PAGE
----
You were a toddler when your family came to Miami as Cuban refugees.

I remember my mother saying that when we left, she had to sew jewelry inside her bra so that we would have money to survive for the first few months that we were here. My dad was a big fan of the USA, he went to an American school in Cuba. He came here, worked in a factory and then started selling vacuum cleaners. He had an air about him, he was very polished. 

Contrast those working-class beginnings with the kind of money you see in the circles you move in today. Do you ever think about those two sides of your life?

All the time. When I’m surrounded by all of that [wealth], I feel immensely grateful and lucky. And at the same time I’m thinking my life could have gone a completely different direction. So I ask myself, what does it take? What is it that propels someone to be able to have that?

What does money mean to you?

It’s a currency. Growing up, there was a lack. What money does for me is give me this stability of knowing that I’m going to be okay. I think we have to be happy with where we got and where we are, but at the same time, always want to continue to achieve and do better. Because how many Chanel bags can you have?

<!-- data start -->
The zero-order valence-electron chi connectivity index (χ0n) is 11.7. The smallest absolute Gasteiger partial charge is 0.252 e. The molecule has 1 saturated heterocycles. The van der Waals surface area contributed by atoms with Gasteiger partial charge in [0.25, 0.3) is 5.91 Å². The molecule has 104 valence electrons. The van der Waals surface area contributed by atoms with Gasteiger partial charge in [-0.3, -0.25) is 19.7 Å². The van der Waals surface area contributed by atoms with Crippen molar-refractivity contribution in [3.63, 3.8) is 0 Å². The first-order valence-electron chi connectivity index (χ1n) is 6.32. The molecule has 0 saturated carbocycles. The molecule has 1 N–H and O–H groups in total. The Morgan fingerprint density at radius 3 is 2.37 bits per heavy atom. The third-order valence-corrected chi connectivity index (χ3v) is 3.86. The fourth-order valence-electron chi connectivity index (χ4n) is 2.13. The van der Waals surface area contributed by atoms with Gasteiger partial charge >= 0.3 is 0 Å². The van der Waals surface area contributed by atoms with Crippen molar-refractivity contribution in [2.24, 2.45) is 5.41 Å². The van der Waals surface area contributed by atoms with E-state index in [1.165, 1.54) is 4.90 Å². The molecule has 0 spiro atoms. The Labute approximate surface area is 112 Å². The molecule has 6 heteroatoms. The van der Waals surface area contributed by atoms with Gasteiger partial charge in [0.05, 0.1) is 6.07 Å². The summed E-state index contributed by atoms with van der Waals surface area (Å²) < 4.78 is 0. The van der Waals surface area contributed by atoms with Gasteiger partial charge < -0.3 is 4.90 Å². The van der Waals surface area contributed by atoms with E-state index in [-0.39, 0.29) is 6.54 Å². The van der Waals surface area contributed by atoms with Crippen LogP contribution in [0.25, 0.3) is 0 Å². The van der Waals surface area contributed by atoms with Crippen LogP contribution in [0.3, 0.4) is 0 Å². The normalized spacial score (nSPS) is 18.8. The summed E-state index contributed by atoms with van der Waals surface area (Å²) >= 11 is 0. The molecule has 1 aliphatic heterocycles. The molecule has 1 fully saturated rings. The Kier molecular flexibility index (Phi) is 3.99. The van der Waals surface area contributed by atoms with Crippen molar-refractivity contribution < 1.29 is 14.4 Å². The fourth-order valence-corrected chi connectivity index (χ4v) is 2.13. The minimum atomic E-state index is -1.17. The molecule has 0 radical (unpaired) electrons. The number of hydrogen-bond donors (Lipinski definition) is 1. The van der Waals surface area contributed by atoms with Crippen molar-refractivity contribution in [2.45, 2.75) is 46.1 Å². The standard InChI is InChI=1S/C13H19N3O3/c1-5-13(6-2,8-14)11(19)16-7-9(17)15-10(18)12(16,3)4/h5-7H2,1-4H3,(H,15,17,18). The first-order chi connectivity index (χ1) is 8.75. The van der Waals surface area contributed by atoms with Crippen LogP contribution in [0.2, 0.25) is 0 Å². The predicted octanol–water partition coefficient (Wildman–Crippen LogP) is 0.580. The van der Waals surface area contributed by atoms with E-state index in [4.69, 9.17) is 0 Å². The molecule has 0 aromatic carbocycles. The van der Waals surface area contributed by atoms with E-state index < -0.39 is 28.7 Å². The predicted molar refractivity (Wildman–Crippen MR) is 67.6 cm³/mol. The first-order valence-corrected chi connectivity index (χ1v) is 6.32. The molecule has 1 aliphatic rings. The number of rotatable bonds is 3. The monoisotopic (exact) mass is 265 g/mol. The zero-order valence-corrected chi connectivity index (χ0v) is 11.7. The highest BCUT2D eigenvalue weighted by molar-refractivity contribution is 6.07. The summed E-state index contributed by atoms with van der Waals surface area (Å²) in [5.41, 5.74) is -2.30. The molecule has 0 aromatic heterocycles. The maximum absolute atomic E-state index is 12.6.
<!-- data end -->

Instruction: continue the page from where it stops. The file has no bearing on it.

In Miami, it seems like there’s no limit based on the way that people consume.

But does that bring you happiness? Does that bring you peace? I can go and buy Frette linens, but I can [also] go to Crate & Barrel. 

“We could do sales for $70 million, $30 million, but they’re isolated.”

What’s your biggest extravagance?

I love art. Because of the culture, because of the people you meet, because it opens up a world of travel. I try to meet the artists that I acquire. 

Are you on the circuit? Do you go to the Biennale [Venice] and Art Basel [Switzerland]?

As much as I can. I still work, you know [laughs]. Thank God for virtual working.

Miami has entered an era that perhaps Manhattan was in several years ago, with splashy, show-the-world-who-I-am purchases.